Bio & CV

email: jburrell at berkeley dot edu
full CV: PDF – updated March 2023
headshot: here
Twitter: @jennaburrell

Bio: Jenna Burrell is the Director of Research at Data & Society and formerly a Professor at the School of Information at UC Berkeley. She oversees all aspects of the research program at Data & Society, ensuring rigor and integrity. Her own research focuses on how historically and systematically marginalized communities adapt digital technologies to meet their needs and to pursue their goals and ideals. At UC-Berkeley she cofounded the Algorithmic Fairness and Opacity Group with Prof. Deirdre Mulligan which continues to bring together faculty and students from across the UC-Berkeley campus to facilitate research on how algorithmic systems can be designed, used, or regulated to support more equitable and just societies. Burrell is the author of Invisible Users: Youth in the Internet Cafes of Urban Ghana (The MIT Press). These days she spends a lot of time thinking about ways of protecting human control and autonomy in the wake of artificial intelligence and the possibilities for democratizing tech. She earned a PhD in Sociology from the London School of Economics and a BA in Computer Science from Cornell University.

fieldwork – Accra, Ghana


Affiliations: Center for African Studies and Center for Science, Technology, Medicine and Society


Press Coverage / Blog Contributions:

Opinion | It’s time to challenge the narrative about ChatGPT and the future of journalism – opinion piece

Data & Society’s Jenna Burrell thinks we’re worrying about the wrong things about chatbots

Facebook moderation: Is AI really working? – quoted

No, the AI chatbots (still) aren’t sentient – quoted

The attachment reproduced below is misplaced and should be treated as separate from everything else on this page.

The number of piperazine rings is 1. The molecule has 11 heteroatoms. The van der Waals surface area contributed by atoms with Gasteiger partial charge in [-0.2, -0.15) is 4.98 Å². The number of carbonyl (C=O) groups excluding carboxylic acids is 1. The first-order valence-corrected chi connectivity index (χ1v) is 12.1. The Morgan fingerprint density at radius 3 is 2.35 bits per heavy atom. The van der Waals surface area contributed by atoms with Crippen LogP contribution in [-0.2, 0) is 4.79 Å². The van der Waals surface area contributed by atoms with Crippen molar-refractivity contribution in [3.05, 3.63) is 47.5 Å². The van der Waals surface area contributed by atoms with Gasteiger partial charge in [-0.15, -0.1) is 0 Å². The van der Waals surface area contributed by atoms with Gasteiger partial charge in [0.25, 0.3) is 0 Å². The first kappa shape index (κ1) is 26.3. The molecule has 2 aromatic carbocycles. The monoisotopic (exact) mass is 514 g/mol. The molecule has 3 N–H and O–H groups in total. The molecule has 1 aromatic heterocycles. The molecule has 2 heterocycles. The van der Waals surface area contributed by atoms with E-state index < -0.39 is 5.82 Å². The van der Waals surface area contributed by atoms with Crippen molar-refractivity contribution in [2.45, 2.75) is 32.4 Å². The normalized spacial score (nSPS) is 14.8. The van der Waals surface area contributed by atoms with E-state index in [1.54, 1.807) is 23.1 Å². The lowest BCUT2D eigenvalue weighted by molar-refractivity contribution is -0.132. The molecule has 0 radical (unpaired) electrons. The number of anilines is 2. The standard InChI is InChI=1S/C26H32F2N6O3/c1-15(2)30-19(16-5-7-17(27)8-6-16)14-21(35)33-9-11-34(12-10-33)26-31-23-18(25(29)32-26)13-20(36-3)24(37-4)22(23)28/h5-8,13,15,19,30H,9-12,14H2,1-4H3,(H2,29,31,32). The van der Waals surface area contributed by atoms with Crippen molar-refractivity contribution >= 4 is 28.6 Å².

Big Tech Is Coming to Small-Town America, But There’s a Catch – quoted in this article on

Post on the Network Sovereignty blog at MIT — “Are rural data center jobs ‘good’ jobs?

Future Historians Probably Won’t Understand Our Internet, and That’s Okay:
Archivists are working to document our chaotic, opaque, algorithmically complex world—and in many cases, they simply can’tthe Atlantic, referencing my paper on opacity in machine learning algorithms

NPR/Youth Radio: Summer camp where kids interact virtually.

NPR Marketplace: Making a smartphone for just $25.

Online, some are more equal than others: Much is made of the internet being a level playing field. Tell that to the kids in Ghana. – coverage of Invisible Users in The Guardian.

ICTD at the University of California Berkeley, interview for Crossroads: The ACM Magazine for Students. Volume 19, No. 2.

Hotseat: Jenna Burrell, A Portlander researches African internet scams—by actually going to interview the scammers in Ghana., Willamette Week, November 2012, Q&A about studying scammers.

Blatancy and latency: Why internet scams seem so obvious, The Economist, June 2012, brief mention of work on scamming.

Nokia Sets Sights on Developing World, Technology Review, May/June 2011 issue, brief comment on ethnographic work in this context

The Representation of Ghana, May 2, 2011, commenting on the ‘sakawa’ (Internet scamming) phenomenon in Ghana and a recent documentary’s misrepresentation of it – for the blog ‘Africa is a Country’

Professor Receives Grant for Research on Technology in Developing Countries, October 22, 2010, article in the independent student newspaper on NSF grant.

Voice of America News: Digital Frontiers, August 24, 2010, speaking about rumor in the digital age with Host Doug Bernard

City Visions (KALW 91.7), December 7, 2009, “The Sustainable Network: Using the power of the global network to tackle today’s most pressing economic, environmental and social issues” Host Lauren Meltzer

BoingBoing, April 17, 2009, “Can new underwater cables finally connect Africa?” By Lisa Katayama (commenting on East Africa’s Seacom submarine cable)

Leave a Reply